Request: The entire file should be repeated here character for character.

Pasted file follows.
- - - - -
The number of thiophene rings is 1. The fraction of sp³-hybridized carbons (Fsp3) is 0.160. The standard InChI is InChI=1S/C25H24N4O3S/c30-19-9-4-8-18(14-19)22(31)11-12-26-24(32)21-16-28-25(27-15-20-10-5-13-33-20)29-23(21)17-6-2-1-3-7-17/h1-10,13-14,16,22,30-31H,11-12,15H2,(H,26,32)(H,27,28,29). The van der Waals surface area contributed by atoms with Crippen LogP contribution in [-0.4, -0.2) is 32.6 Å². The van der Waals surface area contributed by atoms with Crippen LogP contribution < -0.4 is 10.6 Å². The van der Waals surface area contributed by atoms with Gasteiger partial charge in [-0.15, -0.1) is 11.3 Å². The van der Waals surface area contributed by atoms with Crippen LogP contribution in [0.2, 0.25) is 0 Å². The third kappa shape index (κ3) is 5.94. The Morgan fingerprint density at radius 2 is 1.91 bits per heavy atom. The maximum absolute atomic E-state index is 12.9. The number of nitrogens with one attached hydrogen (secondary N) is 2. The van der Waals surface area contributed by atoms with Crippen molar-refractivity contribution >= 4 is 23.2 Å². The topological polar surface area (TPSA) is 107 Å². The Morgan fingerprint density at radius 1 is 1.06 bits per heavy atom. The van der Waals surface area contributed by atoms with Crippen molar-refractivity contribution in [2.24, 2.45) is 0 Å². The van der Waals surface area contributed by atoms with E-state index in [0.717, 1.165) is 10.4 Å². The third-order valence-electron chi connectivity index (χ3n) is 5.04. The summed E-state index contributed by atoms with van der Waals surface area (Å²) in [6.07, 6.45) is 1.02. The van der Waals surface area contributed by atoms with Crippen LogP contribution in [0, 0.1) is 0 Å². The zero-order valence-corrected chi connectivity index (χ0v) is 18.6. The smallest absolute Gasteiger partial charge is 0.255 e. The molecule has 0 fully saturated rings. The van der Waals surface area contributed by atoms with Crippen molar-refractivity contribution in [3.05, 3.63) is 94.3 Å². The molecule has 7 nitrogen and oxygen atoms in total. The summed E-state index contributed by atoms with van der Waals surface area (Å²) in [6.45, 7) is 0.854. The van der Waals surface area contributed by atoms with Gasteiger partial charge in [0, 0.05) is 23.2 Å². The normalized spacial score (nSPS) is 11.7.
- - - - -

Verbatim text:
The number of thiophene rings is 1. The fraction of sp³-hybridized carbons (Fsp3) is 0.160. The standard InChI is InChI=1S/C25H24N4O3S/c30-19-9-4-8-18(14-19)22(31)11-12-26-24(32)21-16-28-25(27-15-20-10-5-13-33-20)29-23(21)17-6-2-1-3-7-17/h1-10,13-14,16,22,30-31H,11-12,15H2,(H,26,32)(H,27,28,29). The van der Waals surface area contributed by atoms with Crippen LogP contribution in [-0.4, -0.2) is 32.6 Å². The van der Waals surface area contributed by atoms with Crippen LogP contribution < -0.4 is 10.6 Å². The van der Waals surface area contributed by atoms with Gasteiger partial charge in [-0.15, -0.1) is 11.3 Å². The van der Waals surface area contributed by atoms with Crippen LogP contribution in [0.2, 0.25) is 0 Å². The third kappa shape index (κ3) is 5.94. The Morgan fingerprint density at radius 2 is 1.91 bits per heavy atom. The maximum absolute atomic E-state index is 12.9. The number of nitrogens with one attached hydrogen (secondary N) is 2. The van der Waals surface area contributed by atoms with Crippen molar-refractivity contribution >= 4 is 23.2 Å². The topological polar surface area (TPSA) is 107 Å². The Morgan fingerprint density at radius 1 is 1.06 bits per heavy atom. The van der Waals surface area contributed by atoms with Crippen molar-refractivity contribution in [2.24, 2.45) is 0 Å². The van der Waals surface area contributed by atoms with E-state index in [0.717, 1.165) is 10.4 Å². The third-order valence-electron chi connectivity index (χ3n) is 5.04. The summed E-state index contributed by atoms with van der Waals surface area (Å²) in [6.07, 6.45) is 1.02. The van der Waals surface area contributed by atoms with Crippen LogP contribution in [0, 0.1) is 0 Å². The zero-order valence-corrected chi connectivity index (χ0v) is 18.6. The smallest absolute Gasteiger partial charge is 0.255 e. The molecule has 0 fully saturated rings. The van der Waals surface area contributed by atoms with Crippen molar-refractivity contribution in [3.05, 3.63) is 94.3 Å². The molecule has 7 nitrogen and oxygen atoms in total. The summed E-state index contributed by atoms with van der Waals surface area (Å²) in [6.45, 7) is 0.854. The van der Waals surface area contributed by atoms with Gasteiger partial charge in [0, 0.05) is 23.2 Å². The normalized spacial score (nSPS) is 11.7.